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BEITZAH 27 (26 Nisan) - dedicated by Mr. Avi Berger of Queens, N.Y./Passaic, N.J. in memory of his mother, Leah bas Michel Mordechai, in honor of her Yahrzeit.


1. One may not cause a blemish to a firstborn animal, even if he does so in a very indirect fashion.
2. An animal that dies naturally (as opposed to one that is slaughtered) is Muktzah.
3. There is a dispute about whether Rebbi Shimon maintains that an animal that dies on Yom Tov is Muktzah.
4. It is forbidden to arrange for the purchase, on Yom Tov, of a portion of an animal that will be slaughtered on Yom Tov if a price is determined.
5. The Gemara explains the permissible practice for arranging for the purchase of an animal on Yom Tov.


1. For example, he may not put a piece of dough on the animal's ear in order to entice a dog to bite its ear to the point that it receives what is considered a permanent blemish.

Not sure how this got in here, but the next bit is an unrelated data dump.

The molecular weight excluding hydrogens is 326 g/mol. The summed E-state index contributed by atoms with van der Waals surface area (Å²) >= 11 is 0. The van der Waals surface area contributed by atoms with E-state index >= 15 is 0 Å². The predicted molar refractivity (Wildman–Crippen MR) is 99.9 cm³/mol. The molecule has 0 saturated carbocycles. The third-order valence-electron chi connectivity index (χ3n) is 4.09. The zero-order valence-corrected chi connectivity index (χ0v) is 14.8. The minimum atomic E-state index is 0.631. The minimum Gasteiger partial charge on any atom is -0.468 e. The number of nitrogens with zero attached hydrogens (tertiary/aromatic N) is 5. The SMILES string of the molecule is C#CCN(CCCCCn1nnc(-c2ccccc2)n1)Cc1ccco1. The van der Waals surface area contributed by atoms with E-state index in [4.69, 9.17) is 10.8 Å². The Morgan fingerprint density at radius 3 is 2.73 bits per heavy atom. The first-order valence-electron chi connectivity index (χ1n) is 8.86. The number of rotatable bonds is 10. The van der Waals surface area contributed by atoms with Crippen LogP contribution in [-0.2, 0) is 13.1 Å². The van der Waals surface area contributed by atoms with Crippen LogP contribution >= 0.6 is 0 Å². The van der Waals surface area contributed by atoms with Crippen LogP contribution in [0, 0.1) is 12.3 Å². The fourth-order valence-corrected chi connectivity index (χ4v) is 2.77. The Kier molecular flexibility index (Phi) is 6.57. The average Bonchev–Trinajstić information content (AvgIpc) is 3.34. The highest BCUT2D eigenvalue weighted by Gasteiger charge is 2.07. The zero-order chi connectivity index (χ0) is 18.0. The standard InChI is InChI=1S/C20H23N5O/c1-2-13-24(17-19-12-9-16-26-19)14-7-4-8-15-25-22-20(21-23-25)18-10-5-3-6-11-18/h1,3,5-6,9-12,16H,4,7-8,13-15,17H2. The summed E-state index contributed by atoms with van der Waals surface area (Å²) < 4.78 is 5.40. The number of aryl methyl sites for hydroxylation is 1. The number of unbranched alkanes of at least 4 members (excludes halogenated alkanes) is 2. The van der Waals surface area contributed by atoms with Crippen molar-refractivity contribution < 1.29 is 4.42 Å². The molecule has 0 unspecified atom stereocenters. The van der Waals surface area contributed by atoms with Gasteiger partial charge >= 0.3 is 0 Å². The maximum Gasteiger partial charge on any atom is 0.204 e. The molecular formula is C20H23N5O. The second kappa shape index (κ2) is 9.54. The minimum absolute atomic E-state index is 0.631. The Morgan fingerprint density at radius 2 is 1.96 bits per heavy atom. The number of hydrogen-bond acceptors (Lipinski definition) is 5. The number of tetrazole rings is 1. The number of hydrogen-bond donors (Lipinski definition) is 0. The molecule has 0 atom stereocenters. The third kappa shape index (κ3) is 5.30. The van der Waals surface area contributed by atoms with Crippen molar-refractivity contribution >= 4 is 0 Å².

2. The Mishnah adds that Chalah that becomes Tamei is also Muktzah.
3. Some say that while Rebbi Shimon permits a carcass to be used as dog food when the animal died before Yom Tov, it may not be used as such when it died on Yom Tov. Others argue that Rebbi Shimon permits such use even when it died on Yom Tov.
4. This is because it is forbidden to conduct business on Yom Tov. Rather, one should say, "I will take a quarter/third/half of the animal," without saying how much he is going to pay for it.
5. The people involved should line up the animal that is going to be slaughtered next to another animal and say, "This one is like this one" (meaning that their value is the same). They will then evaluate how much is owed based on how much the parts of the animal that it was equated with are worth.

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